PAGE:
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Author Topic: 108 and no bearding whatsoever!!!  (Read 3877 times)
annette
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« on: July 09, 2008, 11:30:55 PM »

I just had to post this information to share. We are having an incredibly hot, hot summer and this week is the worst. Today it got to 108 and I visited the bees to see how they were doing with the heat.

Well, I am happy to announce that the bees have not bearded at all. I believe the screened bottom boards and the Honey Run Top covers are really doing the job. Those ventilated top covers are miraculous and I highly recommend them.

Annette
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JP
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« Reply #1 on: July 09, 2008, 11:36:10 PM »

That's great news Annette! Could be the umbrella also though, ya think? grin


...JP
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golddust-twins
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« Reply #2 on: July 10, 2008, 02:30:23 AM »

110 here  and the girls are on the veranda sipping margaritas but no bearding.

                                                    Corinne
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Shawn
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« Reply #3 on: July 10, 2008, 01:01:27 PM »

Well I had my first bearding the another night. I was going to empty their water and saw something dark on the outside of the hive. I ran to the house to get the flashlight becasue I thought for sure something was attacking the hive. When I got back out it was just the bees hanging out. Maybe they were just looking at the stars. The next day they were all back inside and I have not seen out since then.
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heaflaw
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« Reply #4 on: July 11, 2008, 12:02:13 AM »

Tell us about the Honey Run top covers.  How do they work and where did you get them?
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annette
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« Reply #5 on: July 11, 2008, 03:48:48 PM »

Tell us about the Honey Run top covers.  How do they work and where did you get them?


A website called "Honey Run Apiaries". I will try to post the link here. They have these fabulous ventilated covers and I have not had any moisture in the hives in the winter and no bearding in the summer.

http://www.honeyrunapiaries.com/store/season-inner-cover-p-50.html?osCsid=cff454ef8661d4ed6a3201f5963df2de
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ElDoBill
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« Reply #6 on: July 11, 2008, 05:47:08 PM »

I'm not having any bearding at 105 either, using SSBs and inverted bottom boards under telescoping covers.  Supposed to break the heat wave today, hope the weather guesser is right.
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annette
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« Reply #7 on: July 11, 2008, 05:55:38 PM »

I'm not having any bearding at 105 either, using SSBs and inverted bottom boards under telescoping covers.  Supposed to break the heat wave today, hope the weather guesser is right.

Yes, that is a way to go also. Getting any honey Bill?Huh
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blckoakbees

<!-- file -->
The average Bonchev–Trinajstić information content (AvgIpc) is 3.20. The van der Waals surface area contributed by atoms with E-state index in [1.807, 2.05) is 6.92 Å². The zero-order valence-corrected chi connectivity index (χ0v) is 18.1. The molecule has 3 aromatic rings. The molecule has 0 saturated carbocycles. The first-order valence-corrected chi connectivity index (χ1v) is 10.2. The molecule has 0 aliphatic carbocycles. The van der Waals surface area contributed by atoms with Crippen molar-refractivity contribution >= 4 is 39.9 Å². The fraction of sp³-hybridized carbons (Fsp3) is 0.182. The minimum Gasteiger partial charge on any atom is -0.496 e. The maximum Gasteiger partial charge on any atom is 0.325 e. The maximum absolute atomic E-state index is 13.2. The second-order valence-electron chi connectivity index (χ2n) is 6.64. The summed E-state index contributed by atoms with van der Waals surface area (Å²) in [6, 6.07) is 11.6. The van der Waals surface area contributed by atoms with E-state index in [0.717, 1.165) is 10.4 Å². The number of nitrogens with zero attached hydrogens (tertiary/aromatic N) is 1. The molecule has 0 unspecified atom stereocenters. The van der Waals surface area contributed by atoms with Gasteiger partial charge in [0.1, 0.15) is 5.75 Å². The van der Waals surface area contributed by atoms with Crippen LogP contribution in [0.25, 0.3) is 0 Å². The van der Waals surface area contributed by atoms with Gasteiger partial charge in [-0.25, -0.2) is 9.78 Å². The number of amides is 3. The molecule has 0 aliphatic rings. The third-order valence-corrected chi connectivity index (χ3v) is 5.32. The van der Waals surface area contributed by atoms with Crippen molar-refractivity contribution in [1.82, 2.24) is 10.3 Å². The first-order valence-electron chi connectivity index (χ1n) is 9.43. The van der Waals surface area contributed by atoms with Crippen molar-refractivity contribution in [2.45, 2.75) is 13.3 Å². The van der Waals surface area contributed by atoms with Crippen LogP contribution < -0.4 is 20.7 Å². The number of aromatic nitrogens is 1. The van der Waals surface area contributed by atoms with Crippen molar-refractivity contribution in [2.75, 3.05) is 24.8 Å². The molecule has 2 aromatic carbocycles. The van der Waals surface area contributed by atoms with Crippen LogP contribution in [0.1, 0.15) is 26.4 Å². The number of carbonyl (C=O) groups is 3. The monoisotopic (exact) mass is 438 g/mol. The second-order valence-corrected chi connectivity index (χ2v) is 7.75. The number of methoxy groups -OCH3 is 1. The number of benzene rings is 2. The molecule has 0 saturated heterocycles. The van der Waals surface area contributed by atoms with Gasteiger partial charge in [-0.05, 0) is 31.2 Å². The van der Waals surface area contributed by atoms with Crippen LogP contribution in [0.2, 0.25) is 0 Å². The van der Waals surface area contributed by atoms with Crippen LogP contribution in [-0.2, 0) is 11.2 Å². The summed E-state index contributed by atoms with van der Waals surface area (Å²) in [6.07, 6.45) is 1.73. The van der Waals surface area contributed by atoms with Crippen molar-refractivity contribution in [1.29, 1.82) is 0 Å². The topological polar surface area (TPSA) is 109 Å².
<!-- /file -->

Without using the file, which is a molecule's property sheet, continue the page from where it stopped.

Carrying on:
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« Reply #8 on: July 12, 2008, 06:57:34 AM »

Annette

Do you have top entrances on your hives or bottom.  I have bottom entrance and have been hearing top are better. I have the screen bottom boards which are built to be a bottom entrance.

I just checked on my bees today and they did O.K. with the heat also.

The air has been so bad with all the fires I was concerned it would effect the bees and it does not have appeared to.

It is really weird having the Sun and moon appear red.

JA
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annette
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« Reply #9 on: July 12, 2008, 12:27:21 PM »

Annette

Do you have top entrances on your hives or bottom.  I have bottom entrance and have been hearing top are better. I have the screen bottom boards which are built to be a bottom entrance.

I just checked on my bees today and they did O.K. with the heat also.

The air has been so bad with all the fires I was concerned it would effect the bees and it does not have appeared to.

It is really weird having the Sun and moon appear red.

JA

The honey run top cover comes with a top entrance built in. It is very small, about 3' long by about 1" high, but the bees hang out there on top and seem to enjoy it.
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ElDoBill
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« Reply #10 on: July 12, 2008, 12:36:10 PM »

Annette, looks like the hive from the package is working in the honey super, 4th med, having filled the 3rd med with honey for them for the winter.  Another week or two of the starthistle bloom should give me a little this year.  Going to check the combined hives this morning. The one hive was queenless and boy did they settle down after the combine. Nice to be able to sit up there without being challenged.  The SABA meeting is next Tuesday, are you going?
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annette
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« Reply #11 on: July 12, 2008, 12:41:29 PM »

Annette, looks like the hive from the package is working in the honey super, 4th med, having filled the 3rd med with honey for them for the winter.  Another week or two of the starthistle bloom should give me a little this year.  Going to check the combined hives this morning. The one hive was queenless and boy did they settle down after the combine. Nice to be able to sit up there without being challenged.  The SABA meeting is next Tuesday, are you going?

I do not like to drive all the way into Sacramento at night by myself. If you are going, can I hitch a ride with you??
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2-Wheeler
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« Reply #12 on: July 12, 2008, 10:49:40 PM »

Annette, I suppose that is good news, how is your honey production so far this season?

I'm also using the Honey Run top covers with SBBs, but we've had mixed results with bearding. I'm not convinced that bearding is what you want to avoid, I think honey production is the bottom line and the better ventilation definitely helps.

We added this set-up late last year to both hives and used the insulated insert over the winter on both hives. We lost the 2-year old hive but the first-year hive survived the winter just fine. We replaced the ones we lost (Italians) with a new package of Minnesota Hygienics in April. Both hives built up well this spring and despite lower than normal rainfall, the 2nd year hive (Italians) started packing their first super on May 3rd. The new hive (Minnesotans) started moving into their first super the last weekend of May. 

By the end of June we noticed the Minnesotans were bearding, but the Italians were not. It didn't seem to matter if it was a day in the 70s or a day in the 90s.  By July 5th we needed to harvest from the Italian and took two full supers with a net production of 65 lbs! We left one full super that wasn't completely capped and added an empty one that day.